Weather

Lighter rain, flood dangers follow record downpour

Posted August 28, 2008 5:21 a.m. EDT
Updated August 28, 2008 5:27 p.m. EDT

— Tropical Storm Fay's remnants swirled through North Carolina, setting off a second round of showers early Thursday afternoon.

"The low-pressure system really starts to fizzle out over the next 24 hours," WRAL Meteorologist Elizabeth Gardner said. "We're still dealing with an unstable air mass, but the craziness of yesterday is unlikely to repeat."

The National Weather Service warns that with the rain-soaked ground, any storms that develop could set off flooding.

Chatham County is under a flood warning until Friday morning. Around 10:30 a.m., the Haw River was running at 13.6 feet, more than 2 feet above flood stage.

A band of storms dumping as much as 2 inches per hour around Wilson prompted an urban and small-stream flood advisory for Wilson and southeastern Edgecombe counties but that advisory was canceled Thursday afternoon.

"Don't go out on the Haw River unless you're an expert kayaker," Gardner said. "Don't go out in your canoe, or they'll be after you to rescue you."

A fallen tree forced police to restrict southbound traffic to one lane and divert from northbound vehicles from North Roxboro Street/U.S. Highway 501 during the morning commute. Urban Forestry crews took several hours to remove the tree.

Teresa Poole said she was driving a black Kia Optima she bought just two months ago when she saw the tree falling towards her.

"I had just pulled out of the community on my way to work, and as I was going down the road, there was a tree, and I was in it," Poole said.

Poole said she swerved and managed to get herself out of the tangled wreck. The tree dented the entire length of the car and cracked the front windshield, and Poole suffered minor injuries and got a neck brace.

But Poole said she's grateful to be alive – and able to make it to her wedding in three weeks.

On Glenoaks Drive in Durham, officials reported that flooding had washed a 1,000-gallon liquefied natural gas tank off its base at a home and into woods, and it was leaking Thursday morning.

On Friday, rainfall will be more isolated as the remnants of Fay move out. A cold front will move in on Saturday, creating a chance for afternoon storms.

Record rainfall floods streets, homes

Raleigh set a new record for rainfall on Aug. 27, with 3.43 inches falling to top the 13-year-old mark.

Heavy rain fell west of Interstate 95 over the past 48 hours: more than 5 inches in Chapel Hill, nearly 4.5 inches in Burlington, and more than 3 inches in Raleigh, Fayetteville and Oxford.

Closer to and east of the I-95 corridor, though, the rainfall totals are dramatically different: approximately 0.60 inches for Rocky Mount and Roanoke Rapids, up to 1.01 inches in Goldsboro.

All that rain had authorities trying to keep drivers off flooded roads and homeowners trying to clean up flooded houses on Wednesday night, particularly in Durham, Lee and Chatham counties.

In north Durham County, a lake overflowed, flooded streets and wound its way into front yards along Mason Road.

"We literally have lakefront property right now, about 30 feet from our houses, and we're in a no-flood zone," homeowner Wanda Guthrie said. "We have been here 11 years, and we have never, ever, ever seen what's going on now."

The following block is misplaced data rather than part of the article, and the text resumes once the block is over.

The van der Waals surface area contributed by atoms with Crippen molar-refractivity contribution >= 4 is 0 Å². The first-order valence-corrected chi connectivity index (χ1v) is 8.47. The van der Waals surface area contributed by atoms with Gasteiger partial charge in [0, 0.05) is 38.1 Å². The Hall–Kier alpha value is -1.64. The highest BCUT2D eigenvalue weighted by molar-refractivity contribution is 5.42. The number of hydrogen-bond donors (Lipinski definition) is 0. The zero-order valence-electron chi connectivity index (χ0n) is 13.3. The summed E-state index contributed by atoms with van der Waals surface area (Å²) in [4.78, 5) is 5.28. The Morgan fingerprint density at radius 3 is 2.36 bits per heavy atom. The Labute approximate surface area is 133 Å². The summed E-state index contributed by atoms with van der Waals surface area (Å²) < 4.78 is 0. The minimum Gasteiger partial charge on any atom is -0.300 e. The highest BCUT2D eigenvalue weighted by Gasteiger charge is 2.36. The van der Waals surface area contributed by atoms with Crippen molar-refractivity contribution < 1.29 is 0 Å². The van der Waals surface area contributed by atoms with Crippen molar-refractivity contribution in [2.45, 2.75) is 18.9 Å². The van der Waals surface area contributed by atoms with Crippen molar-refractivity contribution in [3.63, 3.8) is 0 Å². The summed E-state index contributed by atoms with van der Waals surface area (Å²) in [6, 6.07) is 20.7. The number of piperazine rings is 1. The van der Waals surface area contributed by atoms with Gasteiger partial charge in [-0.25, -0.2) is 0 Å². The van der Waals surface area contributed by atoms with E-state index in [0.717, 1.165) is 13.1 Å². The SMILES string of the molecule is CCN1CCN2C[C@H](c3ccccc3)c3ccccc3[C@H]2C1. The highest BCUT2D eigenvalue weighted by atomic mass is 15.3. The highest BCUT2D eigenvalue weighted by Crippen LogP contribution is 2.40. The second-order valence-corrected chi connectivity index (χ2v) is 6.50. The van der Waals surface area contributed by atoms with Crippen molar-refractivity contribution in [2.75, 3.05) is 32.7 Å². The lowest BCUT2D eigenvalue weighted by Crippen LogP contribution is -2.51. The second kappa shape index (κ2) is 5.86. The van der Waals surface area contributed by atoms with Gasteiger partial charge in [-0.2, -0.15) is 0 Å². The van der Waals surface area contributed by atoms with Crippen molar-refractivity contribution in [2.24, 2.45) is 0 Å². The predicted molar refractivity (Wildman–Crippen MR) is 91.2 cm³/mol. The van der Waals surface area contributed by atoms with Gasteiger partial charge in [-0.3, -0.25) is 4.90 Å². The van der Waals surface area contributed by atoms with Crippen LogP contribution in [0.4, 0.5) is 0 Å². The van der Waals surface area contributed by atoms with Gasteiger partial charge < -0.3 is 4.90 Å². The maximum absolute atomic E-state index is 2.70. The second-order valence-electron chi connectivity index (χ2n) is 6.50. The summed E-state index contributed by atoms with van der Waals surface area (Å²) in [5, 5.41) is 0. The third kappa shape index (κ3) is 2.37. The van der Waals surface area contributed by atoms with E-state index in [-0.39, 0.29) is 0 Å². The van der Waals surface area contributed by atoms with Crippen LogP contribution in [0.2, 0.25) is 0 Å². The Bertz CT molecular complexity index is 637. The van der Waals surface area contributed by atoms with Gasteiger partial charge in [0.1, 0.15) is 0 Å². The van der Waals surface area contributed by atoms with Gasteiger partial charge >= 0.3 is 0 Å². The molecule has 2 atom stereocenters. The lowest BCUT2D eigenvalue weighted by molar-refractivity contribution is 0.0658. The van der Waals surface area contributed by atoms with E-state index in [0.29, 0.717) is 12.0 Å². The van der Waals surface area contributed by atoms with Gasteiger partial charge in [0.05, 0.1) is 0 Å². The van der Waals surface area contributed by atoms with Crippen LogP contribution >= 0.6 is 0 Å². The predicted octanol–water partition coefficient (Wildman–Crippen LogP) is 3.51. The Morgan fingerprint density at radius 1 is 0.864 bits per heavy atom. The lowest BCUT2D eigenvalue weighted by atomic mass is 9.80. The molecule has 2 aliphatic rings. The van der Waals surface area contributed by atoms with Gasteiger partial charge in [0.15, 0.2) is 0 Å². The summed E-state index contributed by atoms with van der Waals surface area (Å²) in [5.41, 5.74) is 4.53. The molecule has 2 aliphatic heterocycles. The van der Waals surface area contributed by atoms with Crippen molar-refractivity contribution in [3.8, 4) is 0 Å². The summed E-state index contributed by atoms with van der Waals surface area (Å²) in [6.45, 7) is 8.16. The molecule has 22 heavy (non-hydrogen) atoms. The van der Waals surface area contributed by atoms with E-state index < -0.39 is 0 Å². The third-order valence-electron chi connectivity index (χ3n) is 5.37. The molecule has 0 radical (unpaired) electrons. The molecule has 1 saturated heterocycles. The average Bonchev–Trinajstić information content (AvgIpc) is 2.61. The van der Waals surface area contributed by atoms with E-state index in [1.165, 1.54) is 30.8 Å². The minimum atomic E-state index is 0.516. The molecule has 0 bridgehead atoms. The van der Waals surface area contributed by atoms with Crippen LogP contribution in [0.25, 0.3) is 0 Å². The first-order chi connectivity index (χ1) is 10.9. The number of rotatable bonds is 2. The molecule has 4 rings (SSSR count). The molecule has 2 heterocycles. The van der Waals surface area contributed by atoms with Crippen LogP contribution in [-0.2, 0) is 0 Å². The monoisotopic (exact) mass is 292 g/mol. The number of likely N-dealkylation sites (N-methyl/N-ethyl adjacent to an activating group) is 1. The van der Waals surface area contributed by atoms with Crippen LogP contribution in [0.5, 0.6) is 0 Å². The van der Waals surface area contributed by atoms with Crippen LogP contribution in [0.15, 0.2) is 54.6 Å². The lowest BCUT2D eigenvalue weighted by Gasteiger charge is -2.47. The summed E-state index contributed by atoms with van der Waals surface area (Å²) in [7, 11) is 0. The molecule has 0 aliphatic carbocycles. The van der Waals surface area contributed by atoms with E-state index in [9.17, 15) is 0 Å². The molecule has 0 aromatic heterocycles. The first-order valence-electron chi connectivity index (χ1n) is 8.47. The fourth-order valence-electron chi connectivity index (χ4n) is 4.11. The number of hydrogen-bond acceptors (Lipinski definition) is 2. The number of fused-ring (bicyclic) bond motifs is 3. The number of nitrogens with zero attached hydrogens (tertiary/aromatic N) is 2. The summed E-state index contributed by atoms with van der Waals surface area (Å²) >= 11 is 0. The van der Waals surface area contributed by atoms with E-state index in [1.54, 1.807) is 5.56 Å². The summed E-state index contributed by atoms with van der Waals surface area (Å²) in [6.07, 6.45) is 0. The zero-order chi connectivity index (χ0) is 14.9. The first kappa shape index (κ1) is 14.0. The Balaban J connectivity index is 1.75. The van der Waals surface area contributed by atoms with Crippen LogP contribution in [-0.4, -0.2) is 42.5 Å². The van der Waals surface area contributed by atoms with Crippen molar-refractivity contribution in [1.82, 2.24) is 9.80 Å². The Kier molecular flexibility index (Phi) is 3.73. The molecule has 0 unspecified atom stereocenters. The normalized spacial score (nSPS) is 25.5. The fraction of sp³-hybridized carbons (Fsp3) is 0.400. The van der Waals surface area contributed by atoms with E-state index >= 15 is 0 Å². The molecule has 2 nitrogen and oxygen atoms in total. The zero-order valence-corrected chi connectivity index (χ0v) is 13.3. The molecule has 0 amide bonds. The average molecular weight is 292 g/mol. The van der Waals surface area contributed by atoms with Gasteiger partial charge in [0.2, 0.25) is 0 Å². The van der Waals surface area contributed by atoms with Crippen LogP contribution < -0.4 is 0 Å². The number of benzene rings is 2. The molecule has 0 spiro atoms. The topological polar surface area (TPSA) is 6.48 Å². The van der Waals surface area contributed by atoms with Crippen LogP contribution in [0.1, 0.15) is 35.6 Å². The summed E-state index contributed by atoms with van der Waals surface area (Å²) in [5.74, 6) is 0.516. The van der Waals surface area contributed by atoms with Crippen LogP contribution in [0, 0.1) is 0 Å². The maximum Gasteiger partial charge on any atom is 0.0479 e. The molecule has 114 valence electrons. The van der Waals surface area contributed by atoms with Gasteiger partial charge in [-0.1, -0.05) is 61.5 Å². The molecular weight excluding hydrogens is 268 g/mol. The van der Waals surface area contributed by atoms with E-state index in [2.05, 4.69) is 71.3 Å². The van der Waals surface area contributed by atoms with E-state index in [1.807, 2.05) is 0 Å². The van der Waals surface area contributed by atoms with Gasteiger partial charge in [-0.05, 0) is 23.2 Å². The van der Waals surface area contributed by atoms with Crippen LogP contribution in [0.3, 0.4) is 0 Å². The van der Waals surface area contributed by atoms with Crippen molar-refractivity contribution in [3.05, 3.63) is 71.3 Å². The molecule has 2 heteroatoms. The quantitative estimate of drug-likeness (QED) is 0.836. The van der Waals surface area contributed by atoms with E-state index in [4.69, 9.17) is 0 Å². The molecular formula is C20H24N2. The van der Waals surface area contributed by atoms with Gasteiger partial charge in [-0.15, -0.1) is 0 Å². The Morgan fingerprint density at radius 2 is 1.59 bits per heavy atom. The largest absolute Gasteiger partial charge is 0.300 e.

Six inches of water crept into David Dickson's house on Farrell Road – soaking newly installed carpet. Volunteers with the Redwood Fire Department helped him dry things out.

"The sewer got stopped up and messed up everything I got in the house," Dickson said.

Storms downed at least a dozen trees along a quarter-mile stretch in Silk Hope, Chatham County fire officials said.

Rain came down fast in Lee County, too quickly for the ground to absorb. Ramps from U.S. Highway 1 onto U.S. Highway 15-501 flooded, and crews diverted drivers away from the trouble spot.

Little Buffalo Creek, which locals say a person can normally jump across, widened and rose, nearly touching the bottom of a bridge at Amos Bridges Road in Sanford.

Further down Amos Bridges, a swollen lake expanded over the roadway, prompting John Kroes to abandon his car. Kroes said he deemed it safer to walk home from work, wading through the water.

Franklin County faced a different challenge – three waste water spills to which the heavy rain contributed.

Authorities said 9,500 gallons of untreated waste water was lost during the spills at the Franklinton Pump Station, Cedar Creek and Lane Store roads, and the Industrial Park Pump Station. Crews have repaired the sites, and started clean-up efforts. They remain on site to monitor the situation through the rain event.

Western counties get inundated

Gov. Mike Easley planned to leave the Democratic National Convention in Denver Thursday morning to view storm damage in harder-hit western counties. Easley planned to hold a news conference in Cabarrus County.

Cabarrus officials declared a state of emergency after storms damaged 60 structures and made 11 roads impassable. About 100 home in Mecklenburg County were flooded, some with as much as 5 feet of water, said county emergency management director Wayne Broome.

State Department of Transportation crews have been working since Tuesday to clear rock and mudslides in western North Carolina. The DOT also said off ramps of Interstate 85 at U.S. 52 in Salisbury were closed Wednesday by flooding.

Charlotte got 8.65 inches of rain Monday through Wednesday. Tuesday's accumulation of 5.35 inches shattered a record set in 1891.

In the drought-parched mountains, Asheville received 5.36 inches of rain during the same time period. It also set a record on Tuesday, getting 4.01 inches of rain.